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The only thing keeping me dry is _______.
March 7, 2011 7:15 AM   Subscribe

Looking for information about rain gear for hunting and fishing.

So it's that time of year again-- the time prior to trout fishing and turkey hunting seasons, when I examine my gear and upgrade it. And what I really need is a new rain-proof jacket, and am having some trouble finding out information that isn't just marketing. I have some pretty specific needs for what I'm looking for. In April in Minnesota it can be very cold and very wet, so I need rain-proof, not rain resistant. Warm is good, but frankly not a complete necessity, as long as the outer gear can fit over warm layers. It probably needs to be camoflauge, as well (although if the perfect item is not camo I can work around this). I'm leaning towards this jacket at the end of the day, so don't think I'm completely lost in this.

So I suppose my question is really as much theoretical as it is asking for recommendations: What, in general, makes good rain gear? Is it:

* the quality of the outer coating? or
* the ability of the gear to keep water away from the skin and interior layers? and
* how does one maximize the water-proofing necessary for concern #1 while making sure that the jacket can breathe and expel moisture after the rain stops? and
* what do **professional** people that have to deal with cold rain generally wear? North sea fishermen, or Pacific Northwest (Southwest, if you're Canadian) surveyors/loggers, or fellow hunters, or the like (or people-who-know-people), please chime in.

Any extra tips are more than welcome (hats, gloves, pants, etc). I'm not a novice. I've been doing this for over ten years, and I'm looking for advanced tips on staying dry, warm, and comfortable.

Bonus sub-question: I have a Filson tin cloth hat, and it worked fantastically well, until the paraffin wore off. How do I get it back to its former glory?
posted by norm to Sports, Hobbies, & Recreation (5 answers total) 1 user marked this as a favorite
 
Filson does also make jackets! I have their tin cruiser and it seems to have held up in the one rainy day I've been in it.

This is what you'll want to use to get your hat back to it's former glory.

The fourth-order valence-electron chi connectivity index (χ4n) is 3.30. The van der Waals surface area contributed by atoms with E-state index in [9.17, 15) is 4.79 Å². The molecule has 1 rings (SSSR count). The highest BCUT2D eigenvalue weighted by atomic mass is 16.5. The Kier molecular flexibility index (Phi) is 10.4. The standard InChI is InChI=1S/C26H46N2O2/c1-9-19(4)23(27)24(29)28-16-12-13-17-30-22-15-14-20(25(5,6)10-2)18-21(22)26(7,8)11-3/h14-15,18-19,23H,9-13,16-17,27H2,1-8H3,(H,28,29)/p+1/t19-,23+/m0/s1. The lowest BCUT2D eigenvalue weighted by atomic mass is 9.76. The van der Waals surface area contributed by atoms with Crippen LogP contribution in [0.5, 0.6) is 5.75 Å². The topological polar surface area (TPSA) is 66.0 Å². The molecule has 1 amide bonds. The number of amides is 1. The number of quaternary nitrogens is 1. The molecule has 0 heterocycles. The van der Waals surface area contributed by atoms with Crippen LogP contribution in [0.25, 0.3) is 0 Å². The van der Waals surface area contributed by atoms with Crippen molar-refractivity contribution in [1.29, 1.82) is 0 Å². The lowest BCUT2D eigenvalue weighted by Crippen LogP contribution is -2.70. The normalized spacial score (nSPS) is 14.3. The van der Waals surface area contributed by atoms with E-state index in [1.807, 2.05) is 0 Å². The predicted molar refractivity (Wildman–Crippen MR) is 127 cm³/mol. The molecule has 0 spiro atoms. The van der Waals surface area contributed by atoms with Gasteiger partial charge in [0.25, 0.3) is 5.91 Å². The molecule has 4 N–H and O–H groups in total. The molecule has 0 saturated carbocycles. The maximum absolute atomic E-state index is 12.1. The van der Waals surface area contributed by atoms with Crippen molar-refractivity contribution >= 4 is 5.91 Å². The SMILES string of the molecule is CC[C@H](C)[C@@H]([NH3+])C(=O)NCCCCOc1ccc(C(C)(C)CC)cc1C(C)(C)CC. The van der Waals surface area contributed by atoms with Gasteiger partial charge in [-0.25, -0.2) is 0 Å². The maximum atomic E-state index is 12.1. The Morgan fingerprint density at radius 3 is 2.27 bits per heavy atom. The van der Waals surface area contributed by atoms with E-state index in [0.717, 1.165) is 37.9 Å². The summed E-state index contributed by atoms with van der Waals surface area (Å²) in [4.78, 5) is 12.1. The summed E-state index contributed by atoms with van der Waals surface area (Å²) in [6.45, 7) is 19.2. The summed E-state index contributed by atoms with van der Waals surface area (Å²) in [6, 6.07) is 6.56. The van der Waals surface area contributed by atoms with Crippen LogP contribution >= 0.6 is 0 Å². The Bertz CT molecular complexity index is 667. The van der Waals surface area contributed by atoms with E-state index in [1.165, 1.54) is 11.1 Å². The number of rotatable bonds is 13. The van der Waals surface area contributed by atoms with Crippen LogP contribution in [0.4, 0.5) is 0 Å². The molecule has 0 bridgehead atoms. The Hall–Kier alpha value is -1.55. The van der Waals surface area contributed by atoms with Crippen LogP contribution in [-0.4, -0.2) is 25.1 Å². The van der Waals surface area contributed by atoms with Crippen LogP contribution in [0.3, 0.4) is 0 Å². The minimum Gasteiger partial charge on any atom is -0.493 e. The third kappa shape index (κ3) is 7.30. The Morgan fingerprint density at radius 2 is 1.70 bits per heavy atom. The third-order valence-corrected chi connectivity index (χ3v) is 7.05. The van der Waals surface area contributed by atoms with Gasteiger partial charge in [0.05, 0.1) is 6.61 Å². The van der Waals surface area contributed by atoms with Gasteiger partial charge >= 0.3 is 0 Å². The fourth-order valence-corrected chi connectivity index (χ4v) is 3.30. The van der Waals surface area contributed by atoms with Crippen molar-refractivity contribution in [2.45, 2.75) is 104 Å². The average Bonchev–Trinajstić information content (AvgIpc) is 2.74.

posted by jangie at 7:37 AM on March 7, 2011


This might also be helpful for your hat.
posted by jangie at 7:39 AM on March 7, 2011


I too am a fisher of trout...and walleye, and lots of fish who seem to prefer to be out when the weather is at its crappiest. Fishing here or in the GoM, the most amazing anti-water stuff I've ever been in are Frog Toggs. Actually, Wal-Mart sells a pretty close knock-off, as do Dick's and just about any mass-market store. They are amazing---from surf spray to sleet and drizzle. They're a little...floppier? than most jackets, but they have nowhere near the weight of a slicker...and they move like a windbreaker so no poncho pains.

Baselayers of anything polypropylene or wool, as they stay warm when wet/sweaty. I prefer polypro for next-to-my-skin, and only go to wool when I know it's gonna be COOOOOOOOO
LD. Of course, Saturday I spent 3 hours standing in 39 degree water in just my boots and cotton socks, no waders or anything, so maybe my perspective is a little different than others.

Under Armor Cold Gear stuff is fine, but in my experience it sucks when wet, even when really sweaty.

For hunting, I use ragg wool (army surplus type) fingerless gloves and/or a pocket handwarmer for my hands.
posted by TomMelee at 9:39 AM on March 7, 2011


I swear by my wax-impregnated Barbour Beaufort jacket. They're very durable, and should last a long time. It's certainly waterproof. Not "resistant," but "proof." The lining would be warm if you're active, but if it's truly cold, you'll want to layer clothing under it. If you need more ammo than you can fit in the pockets you really truly need to spend more time at the firing range. The up-side is that I've met people who've had them for decades. The down side is that they're expensive, and there's no camoflauge color option.
posted by Hylas at 9:49 AM on March 7, 2011


I agree with Hylas...the Barbour Beaufort is a great jacket. Put a gilet under it to keep warm. Certainly that's our preferred choice for the range. Your link seems to be broken so here's a good Barbour selection in the UK.
posted by kikster at 8:00 AM on February 7, 2012


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